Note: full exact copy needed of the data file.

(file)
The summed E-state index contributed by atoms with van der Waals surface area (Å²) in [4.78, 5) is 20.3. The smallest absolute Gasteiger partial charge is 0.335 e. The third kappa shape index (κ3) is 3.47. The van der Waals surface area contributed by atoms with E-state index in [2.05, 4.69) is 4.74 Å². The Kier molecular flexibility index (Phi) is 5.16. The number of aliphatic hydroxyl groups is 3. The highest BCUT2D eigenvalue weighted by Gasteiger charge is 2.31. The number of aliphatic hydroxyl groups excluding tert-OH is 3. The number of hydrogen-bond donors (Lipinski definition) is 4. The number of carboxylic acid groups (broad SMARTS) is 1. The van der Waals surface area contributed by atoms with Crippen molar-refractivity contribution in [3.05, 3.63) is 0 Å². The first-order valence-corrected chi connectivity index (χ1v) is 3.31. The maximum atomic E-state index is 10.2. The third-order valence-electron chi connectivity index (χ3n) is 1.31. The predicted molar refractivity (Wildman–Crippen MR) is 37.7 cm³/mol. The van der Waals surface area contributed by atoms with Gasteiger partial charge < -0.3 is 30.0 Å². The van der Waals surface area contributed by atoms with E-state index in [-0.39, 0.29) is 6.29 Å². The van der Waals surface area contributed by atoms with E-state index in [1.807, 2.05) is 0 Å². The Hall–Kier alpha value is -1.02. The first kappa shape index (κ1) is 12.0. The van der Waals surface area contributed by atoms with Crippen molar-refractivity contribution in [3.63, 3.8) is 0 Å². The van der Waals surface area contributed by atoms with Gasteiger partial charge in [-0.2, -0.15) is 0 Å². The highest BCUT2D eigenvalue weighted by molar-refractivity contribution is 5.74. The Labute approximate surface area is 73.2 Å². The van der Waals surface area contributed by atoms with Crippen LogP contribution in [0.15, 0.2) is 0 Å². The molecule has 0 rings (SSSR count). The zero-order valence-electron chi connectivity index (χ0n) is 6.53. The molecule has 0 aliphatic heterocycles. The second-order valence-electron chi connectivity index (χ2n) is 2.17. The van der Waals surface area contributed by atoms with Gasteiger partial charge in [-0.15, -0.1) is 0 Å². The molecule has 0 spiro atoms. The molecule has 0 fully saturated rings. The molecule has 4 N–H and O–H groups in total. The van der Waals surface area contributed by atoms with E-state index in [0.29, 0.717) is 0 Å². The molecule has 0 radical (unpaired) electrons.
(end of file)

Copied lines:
The summed E-state index contributed by atoms with van der Waals surface area (Å²) in [4.78, 5) is 20.3. The smallest absolute Gasteiger partial charge is 0.335 e. The third kappa shape index (κ3) is 3.47. The van der Waals surface area contributed by atoms with E-state index in [2.05, 4.69) is 4.74 Å². The Kier molecular flexibility index (Phi) is 5.16. The number of aliphatic hydroxyl groups is 3. The highest BCUT2D eigenvalue weighted by Gasteiger charge is 2.31. The number of aliphatic hydroxyl groups excluding tert-OH is 3. The number of hydrogen-bond donors (Lipinski definition) is 4. The number of carboxylic acid groups (broad SMARTS) is 1. The van der Waals surface area contributed by atoms with Crippen molar-refractivity contribution in [3.05, 3.63) is 0 Å². The first-order valence-corrected chi connectivity index (χ1v) is 3.31. The maximum atomic E-state index is 10.2. The third-order valence-electron chi connectivity index (χ3n) is 1.31. The predicted molar refractivity (Wildman–Crippen MR) is 37.7 cm³/mol. The van der Waals surface area contributed by atoms with Gasteiger partial charge < -0.3 is 30.0 Å². The van der Waals surface area contributed by atoms with E-state index in [-0.39, 0.29) is 6.29 Å². The van der Waals surface area contributed by atoms with E-state index in [1.807, 2.05) is 0 Å². The Hall–Kier alpha value is -1.02. The first kappa shape index (κ1) is 12.0. The van der Waals surface area contributed by atoms with Crippen molar-refractivity contribution in [3.63, 3.8) is 0 Å². The van der Waals surface area contributed by atoms with Gasteiger partial charge in [-0.2, -0.15) is 0 Å². The highest BCUT2D eigenvalue weighted by molar-refractivity contribution is 5.74. The Labute approximate surface area is 73.2 Å². The van der Waals surface area contributed by atoms with Crippen LogP contribution in [0.15, 0.2) is 0 Å². The molecule has 0 rings (SSSR count). The zero-order valence-electron chi connectivity index (χ0n) is 6.53. The molecule has 0 aliphatic heterocycles. The second-order valence-electron chi connectivity index (χ2n) is 2.17. The van der Waals surface area contributed by atoms with Gasteiger partial charge in [-0.15, -0.1) is 0 Å². The molecule has 0 spiro atoms. The molecule has 0 fully saturated rings. The molecule has 4 N–H and O–H groups in total. The van der Waals surface area contributed by atoms with E-state index in [0.29, 0.717) is 0 Å². The molecule has 0 radical (unpaired) electrons.